The USD traded sharply lower against all of the major currencies on Thursday with the Australian and New Zealand currencies leading the gains. Nearly 48 hours after the US Presidential election, no winner has been declared; the picture is expected to get clearer on Friday. However, President Trump has made it clear that he will contest the tallies in all recent Biden won states. Even if he files lawsuits across the nation that would be too big of a margin to legitimately dispute.
Based on the price action in the equity and currency markets, investors don’t seem worried about a contested election or more US political uncertainty. It was another strong triple digit day for the Dow Jones Industrial Average.
Risk currencies were up across the board. This had nothing to do with the FOMC meeting which had very little impact on equities and currencies. The Fed’s decision to leave interest rates and the size of the Quantitative Easing program unchanged was widely anticipated. There were no surprises in the monetary policy statement. Fed Chairman confirmed that the pace of improvement in the economy has moderated and that further support is needed from monetary and fiscal perspective.
October non-farm payrolls are scheduled for release on Friday. Job growth is expected to slow but the unemployment rate and average hourly earnings growth are expected to improve. This is consistent with the decline in the employment component of non-manufacturing ISM and the sharp slowdown in job growth reported by ADP. US companies added fewer jobs in October but they are hiring and the unemployment rolls are falling.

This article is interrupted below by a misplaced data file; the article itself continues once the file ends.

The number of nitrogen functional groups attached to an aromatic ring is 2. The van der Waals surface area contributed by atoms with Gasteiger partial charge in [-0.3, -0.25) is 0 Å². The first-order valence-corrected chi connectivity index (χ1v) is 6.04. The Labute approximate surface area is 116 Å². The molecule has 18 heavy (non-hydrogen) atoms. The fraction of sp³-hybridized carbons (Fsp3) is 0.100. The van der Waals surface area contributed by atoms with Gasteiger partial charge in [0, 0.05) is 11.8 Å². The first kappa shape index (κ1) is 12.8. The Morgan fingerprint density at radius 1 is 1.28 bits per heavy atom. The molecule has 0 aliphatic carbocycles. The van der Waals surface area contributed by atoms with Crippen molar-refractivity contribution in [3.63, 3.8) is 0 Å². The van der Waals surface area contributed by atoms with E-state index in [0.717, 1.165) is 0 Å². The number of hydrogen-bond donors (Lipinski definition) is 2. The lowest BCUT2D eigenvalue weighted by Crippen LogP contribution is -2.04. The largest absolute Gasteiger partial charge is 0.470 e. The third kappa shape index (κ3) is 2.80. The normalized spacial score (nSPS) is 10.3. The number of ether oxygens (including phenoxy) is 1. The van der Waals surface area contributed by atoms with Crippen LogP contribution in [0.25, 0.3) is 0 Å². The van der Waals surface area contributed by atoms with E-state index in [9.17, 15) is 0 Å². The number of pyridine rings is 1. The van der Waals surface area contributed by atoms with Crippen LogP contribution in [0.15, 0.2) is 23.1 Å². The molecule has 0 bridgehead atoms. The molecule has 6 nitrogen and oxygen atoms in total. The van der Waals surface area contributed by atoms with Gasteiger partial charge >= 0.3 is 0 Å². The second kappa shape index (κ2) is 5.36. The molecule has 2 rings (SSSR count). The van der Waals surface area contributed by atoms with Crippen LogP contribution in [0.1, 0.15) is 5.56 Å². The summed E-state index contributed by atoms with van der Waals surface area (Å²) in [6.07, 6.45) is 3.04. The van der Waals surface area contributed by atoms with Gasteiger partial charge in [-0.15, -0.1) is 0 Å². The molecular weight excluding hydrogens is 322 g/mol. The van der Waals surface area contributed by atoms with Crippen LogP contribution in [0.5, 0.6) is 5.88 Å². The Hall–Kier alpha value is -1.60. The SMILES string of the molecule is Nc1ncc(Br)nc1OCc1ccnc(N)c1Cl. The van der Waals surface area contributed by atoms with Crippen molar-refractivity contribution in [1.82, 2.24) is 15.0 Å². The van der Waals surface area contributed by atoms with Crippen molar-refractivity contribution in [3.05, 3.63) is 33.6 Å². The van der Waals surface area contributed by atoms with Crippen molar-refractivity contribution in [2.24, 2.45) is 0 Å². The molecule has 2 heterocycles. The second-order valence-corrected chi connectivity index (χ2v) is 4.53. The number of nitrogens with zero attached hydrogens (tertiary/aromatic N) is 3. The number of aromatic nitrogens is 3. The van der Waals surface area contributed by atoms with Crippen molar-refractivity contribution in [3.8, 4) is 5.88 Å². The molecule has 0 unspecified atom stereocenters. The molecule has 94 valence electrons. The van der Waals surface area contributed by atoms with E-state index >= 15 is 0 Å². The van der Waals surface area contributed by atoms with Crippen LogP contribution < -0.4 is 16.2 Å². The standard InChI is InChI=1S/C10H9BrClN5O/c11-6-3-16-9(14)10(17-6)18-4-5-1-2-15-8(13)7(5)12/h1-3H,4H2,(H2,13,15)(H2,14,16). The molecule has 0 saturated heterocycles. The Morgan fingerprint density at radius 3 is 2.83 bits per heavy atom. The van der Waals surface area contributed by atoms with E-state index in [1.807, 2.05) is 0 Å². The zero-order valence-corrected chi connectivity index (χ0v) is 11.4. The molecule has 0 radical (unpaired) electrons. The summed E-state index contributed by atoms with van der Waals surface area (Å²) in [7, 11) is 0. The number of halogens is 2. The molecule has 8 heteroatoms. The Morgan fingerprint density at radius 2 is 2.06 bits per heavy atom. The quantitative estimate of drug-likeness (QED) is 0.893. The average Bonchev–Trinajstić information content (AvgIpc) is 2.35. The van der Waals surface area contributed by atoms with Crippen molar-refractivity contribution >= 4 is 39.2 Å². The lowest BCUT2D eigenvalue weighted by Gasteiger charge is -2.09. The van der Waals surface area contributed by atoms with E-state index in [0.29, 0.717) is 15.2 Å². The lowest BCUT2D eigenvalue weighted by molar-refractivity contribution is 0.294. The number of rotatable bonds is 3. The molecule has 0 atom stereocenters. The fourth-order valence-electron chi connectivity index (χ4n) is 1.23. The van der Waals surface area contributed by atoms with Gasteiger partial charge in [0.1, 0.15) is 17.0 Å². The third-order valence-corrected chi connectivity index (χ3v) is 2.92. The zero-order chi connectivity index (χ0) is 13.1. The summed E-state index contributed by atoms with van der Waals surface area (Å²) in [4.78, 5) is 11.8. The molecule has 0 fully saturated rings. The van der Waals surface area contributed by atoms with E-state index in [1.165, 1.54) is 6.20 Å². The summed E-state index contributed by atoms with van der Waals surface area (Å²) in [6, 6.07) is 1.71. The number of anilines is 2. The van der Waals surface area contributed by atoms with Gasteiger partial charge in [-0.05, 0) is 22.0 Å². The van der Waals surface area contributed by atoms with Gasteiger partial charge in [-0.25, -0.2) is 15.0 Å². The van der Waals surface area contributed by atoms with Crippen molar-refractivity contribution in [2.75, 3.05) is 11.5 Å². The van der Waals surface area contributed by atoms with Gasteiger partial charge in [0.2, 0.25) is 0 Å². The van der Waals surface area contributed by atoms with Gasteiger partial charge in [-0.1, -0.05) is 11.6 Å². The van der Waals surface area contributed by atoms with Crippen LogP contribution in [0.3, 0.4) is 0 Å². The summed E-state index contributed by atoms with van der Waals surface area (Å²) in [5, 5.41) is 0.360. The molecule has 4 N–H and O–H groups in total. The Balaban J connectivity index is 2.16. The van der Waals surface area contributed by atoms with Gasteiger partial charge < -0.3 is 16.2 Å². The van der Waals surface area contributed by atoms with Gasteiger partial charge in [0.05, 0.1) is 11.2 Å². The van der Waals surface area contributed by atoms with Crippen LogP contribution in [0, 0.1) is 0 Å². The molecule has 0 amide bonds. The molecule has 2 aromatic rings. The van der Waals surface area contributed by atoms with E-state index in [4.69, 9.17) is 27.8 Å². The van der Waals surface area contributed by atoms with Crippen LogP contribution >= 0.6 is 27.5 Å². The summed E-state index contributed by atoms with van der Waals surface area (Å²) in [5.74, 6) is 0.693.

Like today’s FOMC announcement, unless tomorrow’s jobs report departs significantly from expectations, the impact of NFPs on the dollar and stocks will be short-lived. The main focus is the US election and there’s a reasonable chance we’ll know the outcome by Friday.
Meanwhile GBP soared after the Bank of England monetary policy announcement. The central bank left interest rates unchanged and boosted their bond buying program by GBP 150 billion, larger than expected. Yet the currency rallied because the central bank did not send any strong signals about negative interest rates and the Treasury extended their Coronavirus Job Retention Scheme that would provide furloughed employees 80% of their usual salary for hours not worked for the next five months.
The CAD rose to its strongest level in more than a month ahead of Canada’s labor market report. While economists are looking for significantly fewer jobs added in the month of October, the unemployment rate is expected to improve. The Australian and New Zealand currencies performed well on the back of stronger Australian trade data. Australia’s PMI services report is due this evening and evidence of a further recovery is anticipated.